Deepsea port will be ready for summer sealift, minister says

Says staff shortage delayed management plan

Iqaluit’s deepsea port, seen here along with a fuel tanker, will be ready by the 2023 sealift season, says Economic Development and Transportation Minister David Akeeagok. A lack of a management plan has delayed the opening of the port. (Photo courtesy of the Government of Nunavut)

By David Lochead

A management plan for Iqaluit’s deepsea port will be ready ahead of this summer’s sealift, says David Akeeagok, Nunavut’s minister of economic development and transportation.

Akeeagok spoke about the management plan Wednesday after Iqaluit-Tasiluk MLA George Hickes asked for an update on the project.

The deepsea port was initially expected to be ready last fall, but the lack of a management plan delayed the projected opening to this year.

The nearly $85-million federally funded deepsea port allows ships to dock during all tide conditions. Without the port, ships have to wait for high tide to get close enough to unload their cargo.

The deepsea port has had some use already. Two fuel tankers — Woodward’s MT Kitikmeot W and MT Qikiqtaaluk W — docked in December.

The management plan will detail the hiring and training of staff, as well as equipment and safety procedures. It is part of a larger operations plan that includes docking fees and operating expenses.

Akeeagok blames the delay on lack of staffing.

“We don’t have a warm body to do the work,” he told Nunatsiaq News, adding the GN has hired a consulting firm to finish the management plan.

Hickes noted during this week’s exchange in the legislature that preparation for the summer sealift season has started and people need to know fixed costs to carry out their deliveries.

Akeeagok said he could not say what those costs will be yet.

He told Nunatsiaq News that meeting with sealift contractors is in the scope of the consultant’s work and he does not know if those meetings have happened yet.

Regardless, Akeeagok said he’s confident the work will be done on time.

“One way or another,” Akeeagok said, “The sealift will come and that port will be used.”

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(8) Comments:

  1. Posted by John K on


    There is still enough time between now and sealift season for a complete roll-over of all the staff involved.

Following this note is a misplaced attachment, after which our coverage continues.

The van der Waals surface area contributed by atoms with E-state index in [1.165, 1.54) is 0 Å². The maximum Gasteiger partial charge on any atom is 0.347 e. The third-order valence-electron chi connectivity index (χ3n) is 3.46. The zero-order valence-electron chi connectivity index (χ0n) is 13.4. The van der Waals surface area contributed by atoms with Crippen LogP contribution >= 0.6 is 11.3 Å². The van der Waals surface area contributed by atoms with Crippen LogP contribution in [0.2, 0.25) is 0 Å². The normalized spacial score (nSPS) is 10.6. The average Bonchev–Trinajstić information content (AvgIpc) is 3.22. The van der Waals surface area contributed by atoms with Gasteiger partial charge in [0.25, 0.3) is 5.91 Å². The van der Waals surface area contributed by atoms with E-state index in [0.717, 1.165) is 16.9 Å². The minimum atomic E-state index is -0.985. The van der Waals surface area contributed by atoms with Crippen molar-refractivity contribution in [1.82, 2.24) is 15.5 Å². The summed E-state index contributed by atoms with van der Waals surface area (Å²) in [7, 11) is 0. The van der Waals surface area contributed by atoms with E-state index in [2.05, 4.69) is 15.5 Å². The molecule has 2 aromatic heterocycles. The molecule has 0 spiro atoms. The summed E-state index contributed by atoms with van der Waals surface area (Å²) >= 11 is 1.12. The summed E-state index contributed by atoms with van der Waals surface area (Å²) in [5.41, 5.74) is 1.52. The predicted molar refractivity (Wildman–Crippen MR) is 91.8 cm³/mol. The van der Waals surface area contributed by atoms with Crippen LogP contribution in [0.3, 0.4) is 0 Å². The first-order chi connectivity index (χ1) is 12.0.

Let’s not count our chickens before they all leave for someplace better.

  2. Posted by Dulcinea on

    “Without the port, ships have to wait for high tide to get close enough to unload their cargo.”

    Are you sure you’ve seen sealift happening in Iqaluit?

  3. Posted by OMG! on

    OMG we have to celebrate! It’s just a few years late and god knows how much extra money it cost as the GN is not releasing this information but hey! It might be ready by summer!

    Just curious the management that are responsible for this debacle have they been disciplined? Or was it a look the other way and brush it under the rug kinda thing?

    • Posted by Succotash on

      Who said anything about cost overruns?

      And as the photo shows, the port is ready.

      As for the delays, from what I hear it was the contractor and to a lesser extent the pandemic.

    • Posted by Jim on

      Are you kidding! Disciplined! No, this is the GN now, he got promoted!

  4. Posted by Seriously Inept on

    How many years has it been since the start of the port project? At least four, and in all that time EDT couldn’t get the management plan done in advance?!? Come on, that’s beyond incompetent, it’s a blatant disregard for assigned responsibilities to not hire someone (employee or consultant) to get the ops plan ready before construction was done. Once again the public suffers because the GN can’t get a simple set of work done on time.

    • Posted by Succotash on

      Please explain who has suffered and how. We can wait.

    • Posted by I could be wrong, but… on

      If I recall correctly, work started in the summer of 2017? Meaning that this upcoming summer will make it 6 years? Is that correct?

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